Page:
By: Brenda Murphy
Thanksgiving 2017. My house buzzed with chattering voices. Two dining-room tables butted together to accommodate five sons and wives. A half-sized table awaited six small grandchildren.
We lit candles. Mountains of food graced the buffet/serving table, aromas intoxicating. We shared a prayer of praise and thanksgiving for our many blessings. Thus began what I expected to be another Thanksgiving filled with joy and laughter. Our tradition.
It was not to be. Toward the end of the meal, conversation turned to politics. I tensed.
We homeschooled our sons. Our educational philosophy rested on strong critical thinking skills, superior literacy skills, adherence to Biblical principles, and commitment to our nation’s foundational doctrines of liberty and freedom. However, two of our son’s political leanings veered left, two remained conservative/libertarian, one somewhere in the middle. Their diverging political views fueled volatile clashes. My husband and I saw it coming, yet were powerless to divert the storm that nearly wrenched our close-knit family apart.
First, an offhand comment, said under the breath, with a furtive glance. The remark demanded a jabbing retort. Suddenly, one son pushed his chair back, standing to his feet, glaring and yelling. A daughter returned the glare as potent as her barrage of words holding the opposite position. Before we knew it, cordial Thanksgiving conversation devolved into a cacophony of voices—some yelling, others begging for calm.
One son stormed out followed by another, then all the boys were gone, leaving their wives in shock, grappling with what happened, what to do. One pregnant wife burst into tears, ran outside, searching for her husband. She collapsed, sobbing, onto a low brick wall in the front yard. Their 2-year-old daughter stood protectively beside her, patting her hand, repeating, “It’s going to be okay, Mommie. It’s going to be okay.”
Eventually, my sons returned, avoiding eye contact with anyone. Soberly, matter-of-factly, each hugged his wife and children and said sadly, “Let’s go home.”
And, they did—packing up diaper bags, Pack-N-Plays, empty dishes, and leftovers. One by one they pulled away. No parting man-hugs, see-ya-laters, or honking horns.
Thanksgiving 2017 was over. The house eerily quiet. I straightened up, discovering forgotten stuffed animals, teeny-tiny socks, a well-loved blanket surely to be missed by bedtime. I clutched the blanket, running my fingers along its trim, feeling small rips and tears. Was my close-knit family beginning to fray as well? Would the cavernous political differences that erupted with such vitriol irreparably wrench apart our deep bonds of love and shared life experiences?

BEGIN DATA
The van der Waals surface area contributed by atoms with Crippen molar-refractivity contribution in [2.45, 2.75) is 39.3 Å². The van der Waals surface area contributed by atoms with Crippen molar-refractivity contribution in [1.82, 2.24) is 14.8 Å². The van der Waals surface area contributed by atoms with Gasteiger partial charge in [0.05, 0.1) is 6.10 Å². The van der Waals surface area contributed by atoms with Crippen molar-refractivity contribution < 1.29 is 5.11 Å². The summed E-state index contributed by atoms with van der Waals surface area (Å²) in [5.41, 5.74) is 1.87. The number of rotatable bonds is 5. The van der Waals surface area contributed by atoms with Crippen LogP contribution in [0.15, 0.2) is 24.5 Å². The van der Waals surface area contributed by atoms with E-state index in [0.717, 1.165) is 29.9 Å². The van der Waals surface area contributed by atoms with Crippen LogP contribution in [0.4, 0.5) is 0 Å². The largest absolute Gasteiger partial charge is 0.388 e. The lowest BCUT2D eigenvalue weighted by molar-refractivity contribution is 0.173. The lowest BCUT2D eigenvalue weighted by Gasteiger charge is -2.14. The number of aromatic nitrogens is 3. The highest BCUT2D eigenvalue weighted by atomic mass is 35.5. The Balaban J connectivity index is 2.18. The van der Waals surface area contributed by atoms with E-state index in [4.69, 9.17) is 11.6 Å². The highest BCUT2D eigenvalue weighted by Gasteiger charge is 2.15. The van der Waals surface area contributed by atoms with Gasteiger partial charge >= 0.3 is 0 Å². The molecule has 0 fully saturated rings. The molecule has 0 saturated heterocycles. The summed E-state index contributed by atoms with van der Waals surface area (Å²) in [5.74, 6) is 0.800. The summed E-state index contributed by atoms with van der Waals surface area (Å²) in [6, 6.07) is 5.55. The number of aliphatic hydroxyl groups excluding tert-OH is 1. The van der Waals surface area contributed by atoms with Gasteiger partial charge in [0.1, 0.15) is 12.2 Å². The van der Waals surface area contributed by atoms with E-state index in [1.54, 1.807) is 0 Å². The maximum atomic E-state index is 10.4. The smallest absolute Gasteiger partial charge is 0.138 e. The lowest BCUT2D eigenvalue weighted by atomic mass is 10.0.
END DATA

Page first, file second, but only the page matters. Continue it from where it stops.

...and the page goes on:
I cried, and put it aside as much as I could.
Several weeks later, scrolling aimlessly through Facebook, a headline caught my eye. “What was your Thanksgiving like?” it asked.
I chortled. I must not be the only one.
It was a Better Angels ad (Braver Angels’ original name) about how to depolarize our country’s—and families’—increasingly injurious political divide.
I signed up for emails. Soon I received Nashvillian Lynn Heady’s email about other Tennesseans who showed interest in BA. I loved the organization’s vision, hope, and proactive initiatives. I loved seeing We the People, regardless of race, culture, or politics, sitting and standing, shoulder to shoulder, seeking a better way to reunite this country.
I paid my dues! In February 2020 before COVID-19, I experienced my first in-person BA event—a Red/Blue Workshop in Knoxville. I shy away from political conversations to avoid inevitable conflict, yet I found myself less intimidated than I thought with the Braver Angels format and methodology. The one-on-one breakout on Second-Amendment/gun rights surprised me. My Blue-leaning partner held stronger Second-Amendment/Gun Rights stances than I did.
Since then, I have attended and participated in online events, workshops, debates; joined my local East Tennessee Alliance and the Rural/Small-town Dweller’s Alliance, developed a friendship with a Blue from Massachusetts, read newsletters from Braver Angels leaders, and so much more.
I apply my Braver Angels skills in family gatherings—not perfectly—often with baby steps. Sometimes I regress to old behaviors. (I kick myself afterwards!) Yet, I see a difference.
The 2018 and 2019 Thanksgivings were convivial. Intentionally so. Memories of 2017 maintained their hold on everyone; an undercurrent of tension kept topics from wandering into the political arena. Not so at other gatherings. Tempers have flared, doors slammed, and one or two disappeared into the night.
I still have hope. I believe that one Thanksgiving, the rapidly growing Murphy clan will gather around the table, laden with mouth-watering foods, politics no longer a taboo topic. From lessons learned from Braver Angels, we will know how to exchange our differing ideas and perspectives on the world we live in without anger, discord, or division.
Brenda is a wife and mother to 5 sons, 5 daughters-in-law, and 10 grandchildren; a founding member of the East Tennessee Braver Angels Alliance; an educational psychologist; and a devotee to holidays that bring families together—despite what’s tearing them apart…